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A Friend in Need: How Albertans Continue to Keep Federal Finances Afloat, 2020

A Friend in Need: How Albertans Continue to Keep Federal Finances Afloat, 2020 finds that from 2014 to 2018, Alberta’s net contribution to federal finances was $94.9 billion, by far the largest contribution from any province during that time period. Crucially, Ontario’s net contribution was $58.3 billion, but it’s population in 2018 was more than three times larger than Alberta’s. British Columbia was the only other net contributing province ($29.6 billion) during that time, meaning every other province received more from Ottawa than it sent to Ottawa.

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Environmental Ranking for Canada and the OECD, 2nd Edition ranks 33 comparable high-income countries in the Organization for Economic Co-operation and Development on a wide range of environmental indicators that relate both to the protection of human health, such as air pollution, and the preservation of Canada’s ecosystems, such as water quality. It finds that Canada’s environmental record outperforms the majority of OECD countries, despite the fact that Canada is much larger and colder by comparison, and has a large natural resources industry.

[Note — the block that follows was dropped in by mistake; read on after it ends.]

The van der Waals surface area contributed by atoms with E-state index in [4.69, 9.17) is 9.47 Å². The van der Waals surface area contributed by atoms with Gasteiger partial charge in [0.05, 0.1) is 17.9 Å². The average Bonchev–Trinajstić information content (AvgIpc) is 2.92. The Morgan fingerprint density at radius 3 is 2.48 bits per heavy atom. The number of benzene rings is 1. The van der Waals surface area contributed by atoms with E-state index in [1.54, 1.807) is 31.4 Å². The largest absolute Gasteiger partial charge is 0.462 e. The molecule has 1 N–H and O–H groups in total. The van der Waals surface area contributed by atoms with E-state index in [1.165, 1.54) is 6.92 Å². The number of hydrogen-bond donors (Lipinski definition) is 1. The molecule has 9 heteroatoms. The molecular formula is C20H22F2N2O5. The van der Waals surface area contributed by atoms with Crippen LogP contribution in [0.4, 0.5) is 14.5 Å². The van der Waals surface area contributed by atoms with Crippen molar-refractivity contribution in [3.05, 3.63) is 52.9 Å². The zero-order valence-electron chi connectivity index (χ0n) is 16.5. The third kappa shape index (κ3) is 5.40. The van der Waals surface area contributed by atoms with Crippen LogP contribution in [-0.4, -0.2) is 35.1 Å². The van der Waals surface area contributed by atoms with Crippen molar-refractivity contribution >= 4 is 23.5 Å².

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Report Card on Ontario's Elementary Schools 2020

The Report Card on Ontario’s Elementary Schools ranks more than 3,000 anglophone and francophone public and Catholic schools (and a small number of independent schools) based on nine academic indicators from results of annual provincewide reading, writing and math tests.

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The Essential John Locke (by Eric Mack, professor emeritus of philosophy at Tulane University) and its accompanying website and animated videos provide an overview of the key ideas of John Locke, an English philosopher commonly known as the "Father of Liberalism” whose pioneering ideas about equality, individual rights and the role of the state helped lay the foundation for modern societies.

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Squaring the Circle: Adopting UNDRIP in Canada

Squaring the Circle: Adopting UNDRIP in Canada finds that the federal government's plan to legislate a recent United Nations declaration on Indigenous people conflicts with Canadian constitutional law and will likely cause legal chaos.

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Women's Economic Rights—What's Changed and Why Does It Matter? is a new study that highlights how women benefit when they enjoy the same economic rights as men, and tracks changes in economic freedom for women around the world from 2016 to 2018, the most recent year of comparable data. During that time, 83 countries improved women’s economic rights, while 54 countries imposed greater restrictions on women’s economic freedom.